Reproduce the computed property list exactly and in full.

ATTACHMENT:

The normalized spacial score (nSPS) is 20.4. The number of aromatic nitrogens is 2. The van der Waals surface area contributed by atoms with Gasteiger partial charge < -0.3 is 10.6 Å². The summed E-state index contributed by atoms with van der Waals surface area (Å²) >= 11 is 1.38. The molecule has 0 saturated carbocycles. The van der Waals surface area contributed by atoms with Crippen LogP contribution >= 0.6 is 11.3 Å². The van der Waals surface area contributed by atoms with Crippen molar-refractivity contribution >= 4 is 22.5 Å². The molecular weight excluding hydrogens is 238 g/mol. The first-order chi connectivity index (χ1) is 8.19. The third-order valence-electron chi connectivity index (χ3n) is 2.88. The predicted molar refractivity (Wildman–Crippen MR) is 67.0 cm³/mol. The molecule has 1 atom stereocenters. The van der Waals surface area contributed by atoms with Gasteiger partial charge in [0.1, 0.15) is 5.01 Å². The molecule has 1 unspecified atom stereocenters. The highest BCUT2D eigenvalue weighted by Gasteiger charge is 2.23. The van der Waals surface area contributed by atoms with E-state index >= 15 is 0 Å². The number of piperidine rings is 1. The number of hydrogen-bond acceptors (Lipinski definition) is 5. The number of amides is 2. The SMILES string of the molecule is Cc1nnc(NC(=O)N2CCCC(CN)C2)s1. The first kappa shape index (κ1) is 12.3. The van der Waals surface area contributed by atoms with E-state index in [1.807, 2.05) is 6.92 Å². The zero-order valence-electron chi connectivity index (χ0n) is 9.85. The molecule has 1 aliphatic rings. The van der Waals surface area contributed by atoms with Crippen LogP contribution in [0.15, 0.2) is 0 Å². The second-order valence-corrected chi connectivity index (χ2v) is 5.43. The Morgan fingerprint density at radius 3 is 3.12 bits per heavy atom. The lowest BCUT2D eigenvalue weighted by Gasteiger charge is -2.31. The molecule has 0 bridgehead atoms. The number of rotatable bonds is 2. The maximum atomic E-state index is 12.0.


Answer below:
The normalized spacial score (nSPS) is 20.4. The number of aromatic nitrogens is 2. The van der Waals surface area contributed by atoms with Gasteiger partial charge < -0.3 is 10.6 Å². The summed E-state index contributed by atoms with van der Waals surface area (Å²) >= 11 is 1.38. The molecule has 0 saturated carbocycles. The van der Waals surface area contributed by atoms with Crippen LogP contribution >= 0.6 is 11.3 Å². The van der Waals surface area contributed by atoms with Crippen molar-refractivity contribution >= 4 is 22.5 Å². The molecular weight excluding hydrogens is 238 g/mol. The first-order chi connectivity index (χ1) is 8.19. The third-order valence-electron chi connectivity index (χ3n) is 2.88. The predicted molar refractivity (Wildman–Crippen MR) is 67.0 cm³/mol. The molecule has 1 atom stereocenters. The van der Waals surface area contributed by atoms with Gasteiger partial charge in [0.1, 0.15) is 5.01 Å². The molecule has 1 unspecified atom stereocenters. The highest BCUT2D eigenvalue weighted by Gasteiger charge is 2.23. The van der Waals surface area contributed by atoms with E-state index >= 15 is 0 Å². The number of piperidine rings is 1. The number of hydrogen-bond acceptors (Lipinski definition) is 5. The number of amides is 2. The SMILES string of the molecule is Cc1nnc(NC(=O)N2CCCC(CN)C2)s1. The first kappa shape index (κ1) is 12.3. The van der Waals surface area contributed by atoms with E-state index in [1.807, 2.05) is 6.92 Å². The zero-order valence-electron chi connectivity index (χ0n) is 9.85. The molecule has 1 aliphatic rings. The van der Waals surface area contributed by atoms with Crippen LogP contribution in [0.15, 0.2) is 0 Å². The second-order valence-corrected chi connectivity index (χ2v) is 5.43. The Morgan fingerprint density at radius 3 is 3.12 bits per heavy atom. The lowest BCUT2D eigenvalue weighted by Gasteiger charge is -2.31. The molecule has 0 bridgehead atoms. The number of rotatable bonds is 2. The maximum atomic E-state index is 12.0.